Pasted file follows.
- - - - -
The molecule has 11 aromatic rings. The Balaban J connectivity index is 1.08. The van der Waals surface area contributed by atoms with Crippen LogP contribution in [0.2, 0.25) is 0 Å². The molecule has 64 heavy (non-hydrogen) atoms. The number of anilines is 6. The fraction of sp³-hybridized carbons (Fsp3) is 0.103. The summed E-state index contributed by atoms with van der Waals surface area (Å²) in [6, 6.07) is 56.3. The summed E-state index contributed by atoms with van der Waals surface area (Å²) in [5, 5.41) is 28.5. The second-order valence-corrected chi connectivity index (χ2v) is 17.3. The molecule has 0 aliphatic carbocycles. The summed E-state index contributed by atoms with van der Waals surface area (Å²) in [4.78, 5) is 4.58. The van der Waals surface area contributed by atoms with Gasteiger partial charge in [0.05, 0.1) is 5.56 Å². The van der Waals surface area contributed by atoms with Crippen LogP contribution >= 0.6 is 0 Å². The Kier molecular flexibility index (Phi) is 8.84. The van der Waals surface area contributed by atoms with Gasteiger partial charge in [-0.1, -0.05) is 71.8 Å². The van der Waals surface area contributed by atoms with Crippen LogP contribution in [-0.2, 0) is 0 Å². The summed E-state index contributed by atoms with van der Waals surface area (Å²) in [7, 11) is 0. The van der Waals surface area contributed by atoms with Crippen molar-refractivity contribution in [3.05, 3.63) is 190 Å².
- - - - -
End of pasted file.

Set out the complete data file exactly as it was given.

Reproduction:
The molecule has 11 aromatic rings. The Balaban J connectivity index is 1.08. The van der Waals surface area contributed by atoms with Crippen LogP contribution in [0.2, 0.25) is 0 Å². The molecule has 64 heavy (non-hydrogen) atoms. The number of anilines is 6. The fraction of sp³-hybridized carbons (Fsp3) is 0.103. The summed E-state index contributed by atoms with van der Waals surface area (Å²) in [6, 6.07) is 56.3. The summed E-state index contributed by atoms with van der Waals surface area (Å²) in [5, 5.41) is 28.5. The second-order valence-corrected chi connectivity index (χ2v) is 17.3. The molecule has 0 aliphatic carbocycles. The summed E-state index contributed by atoms with van der Waals surface area (Å²) in [4.78, 5) is 4.58. The van der Waals surface area contributed by atoms with Gasteiger partial charge in [0.05, 0.1) is 5.56 Å². The van der Waals surface area contributed by atoms with Crippen LogP contribution >= 0.6 is 0 Å². The Kier molecular flexibility index (Phi) is 8.84. The van der Waals surface area contributed by atoms with Gasteiger partial charge in [-0.1, -0.05) is 71.8 Å². The van der Waals surface area contributed by atoms with Crippen LogP contribution in [-0.2, 0) is 0 Å². The summed E-state index contributed by atoms with van der Waals surface area (Å²) in [7, 11) is 0. The van der Waals surface area contributed by atoms with Crippen molar-refractivity contribution in [3.05, 3.63) is 190 Å².